What a creative way to keep people in debt! First push everyone to go to college and get a degree, make sure that you outsource enough jobs to other countries so that there aren't enough jobs paying decent wages for the kids with their new degrees, and then watch the kids slave away at minimum wage jobs that insure they can never pay off their college loans. What do you get? Slaves for life who don't have time or are too tired to question anything the government does to further enslave them. Ingenious!




There will be recourse.

This I can guarantee you.



posted on Feb, 21 2013 @ 06:28 PM
link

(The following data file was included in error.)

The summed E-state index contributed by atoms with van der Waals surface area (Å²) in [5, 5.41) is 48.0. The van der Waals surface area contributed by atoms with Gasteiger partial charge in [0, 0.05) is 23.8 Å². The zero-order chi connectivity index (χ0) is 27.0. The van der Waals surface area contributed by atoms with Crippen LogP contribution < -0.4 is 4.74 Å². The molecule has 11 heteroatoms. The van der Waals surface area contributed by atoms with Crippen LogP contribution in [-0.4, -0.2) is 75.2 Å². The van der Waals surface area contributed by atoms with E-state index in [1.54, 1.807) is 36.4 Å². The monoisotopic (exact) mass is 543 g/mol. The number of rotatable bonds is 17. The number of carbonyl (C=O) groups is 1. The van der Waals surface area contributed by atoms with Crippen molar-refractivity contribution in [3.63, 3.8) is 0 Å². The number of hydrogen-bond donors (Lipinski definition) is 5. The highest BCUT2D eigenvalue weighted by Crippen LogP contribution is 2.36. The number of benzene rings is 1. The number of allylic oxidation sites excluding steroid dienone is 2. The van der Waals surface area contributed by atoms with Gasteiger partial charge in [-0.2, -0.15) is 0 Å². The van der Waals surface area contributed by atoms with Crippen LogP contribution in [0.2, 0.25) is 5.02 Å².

Originally posted by littled16
reply to post by FortAnthem
 
What a creative way to keep people in debt! First push everyone to go to college and get a degree, make sure that you outsource enough jobs to other countries so that there aren't enough jobs paying decent wages for the kids with their new degrees, and then watch the kids slave away at minimum wage jobs that insure they can never pay off their college loans. What do you get? Slaves for life who don't have time or are too tired to question anything the government does to further enslave them. Ingenious!



It isnt the goverments fault everyone wants to go to College. A College degree is required because so many applicants have one, not because those putting out a job demand it. If there would be a drastic decline in College enrollment those asking for a College degree today wont tomorrow, rather than to increase the offering to attract the dwindeling pool of Collegiate people.



posted on Feb, 21 2013 @ 06:43 PM
link